Week Forty Three
Frightened of everything
After nearly a year of nurturing a confident little person, you may find, to your surprise, your baby suddenly seems to be frightened of everything - even those things that she has been happily interacting with up until now. Loud noises usually make the top of the fear list - and while this may become frustrating for you, her fear of loud noises is actually a good thing!
As she develops, and her understanding of the world increases, your baby begins to realise there are plenty of dangers to be avoided - drawers that can catch little fingers, animals that scratch - and so it almost makes sense that she may come to the conclusion that she needs to be wary of her environment. Understanding the concept of danger will, in fact, help to keep her safe but until she works out what's safe and what's not, you'll have to take some deep breaths while you wipe away her tears.
Read more about your baby's emotional development
Bumps and bruises
With your baby on the move, he'll inevitably take tumbles as he learns to negotiate the world. And with falls come bumps, bruises, scrapes and grazes - and if you're really unlucky, more serious injuries such as concussion, broken teeth and limbs, and deep gashes. While you can watch your baby like a hawk, accidents tend to happen in a split second in unlucky circumstances. So, with the unavoidable bumps and bruises just around the corner, it's a great idea to take a first aid course so that you're as prepared as you can possibly be when the first blood is spilt. Hopefully it'll be nothing more serious that a grazed knee, but the reality is that most children end up at A&E at least once in their young lives, and if you can assess the situation clearly and calmly then your child will quickly get the attention he needs.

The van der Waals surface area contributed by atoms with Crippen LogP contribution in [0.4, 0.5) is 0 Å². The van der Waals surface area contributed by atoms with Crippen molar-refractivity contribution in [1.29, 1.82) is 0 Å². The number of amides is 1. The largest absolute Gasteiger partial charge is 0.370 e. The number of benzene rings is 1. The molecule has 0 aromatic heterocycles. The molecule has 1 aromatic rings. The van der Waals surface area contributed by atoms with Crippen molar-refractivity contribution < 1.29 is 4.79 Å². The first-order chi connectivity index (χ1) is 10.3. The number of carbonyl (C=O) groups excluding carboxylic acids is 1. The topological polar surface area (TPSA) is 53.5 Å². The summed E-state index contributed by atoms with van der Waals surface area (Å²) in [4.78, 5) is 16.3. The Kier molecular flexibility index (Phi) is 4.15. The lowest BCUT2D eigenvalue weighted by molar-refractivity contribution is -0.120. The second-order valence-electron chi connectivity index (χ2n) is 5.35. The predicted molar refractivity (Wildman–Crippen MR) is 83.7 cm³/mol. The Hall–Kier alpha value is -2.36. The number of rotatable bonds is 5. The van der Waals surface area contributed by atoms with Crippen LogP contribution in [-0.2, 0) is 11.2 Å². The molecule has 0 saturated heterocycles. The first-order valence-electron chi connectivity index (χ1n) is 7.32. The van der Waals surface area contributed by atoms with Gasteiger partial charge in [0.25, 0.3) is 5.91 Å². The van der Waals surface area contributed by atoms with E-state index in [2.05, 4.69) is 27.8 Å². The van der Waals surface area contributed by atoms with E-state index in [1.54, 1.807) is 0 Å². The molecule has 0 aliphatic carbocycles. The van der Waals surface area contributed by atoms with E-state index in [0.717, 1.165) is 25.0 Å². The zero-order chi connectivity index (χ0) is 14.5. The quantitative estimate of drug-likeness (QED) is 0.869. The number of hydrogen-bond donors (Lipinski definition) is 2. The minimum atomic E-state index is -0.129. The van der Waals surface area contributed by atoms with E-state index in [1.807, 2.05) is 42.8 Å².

Learn about first-aid
How many of us have an up-to-date medical kit? While almost all of us could probably pull out at the very least a packet of band-aids, and some kind of antiseptic, beyond that, mmmm maybe not. Don't wait until your child has an accident (and there will many) before you realise that the first-aid kit is woefully inadequate. Sure, you don't need the equivalent of a triage station in your home, but gauze, bandages, tweezers, scissors and adhesive tape are just some of the basics that you should be able to immediately put your hands on in the event of a scrape. Just like the scouts, you should always be prepared!
Find more about your baby’s week by week development
This article was written by Linda Drummond for Kidspot.com.au and has been adapted for Kidspot.co.nz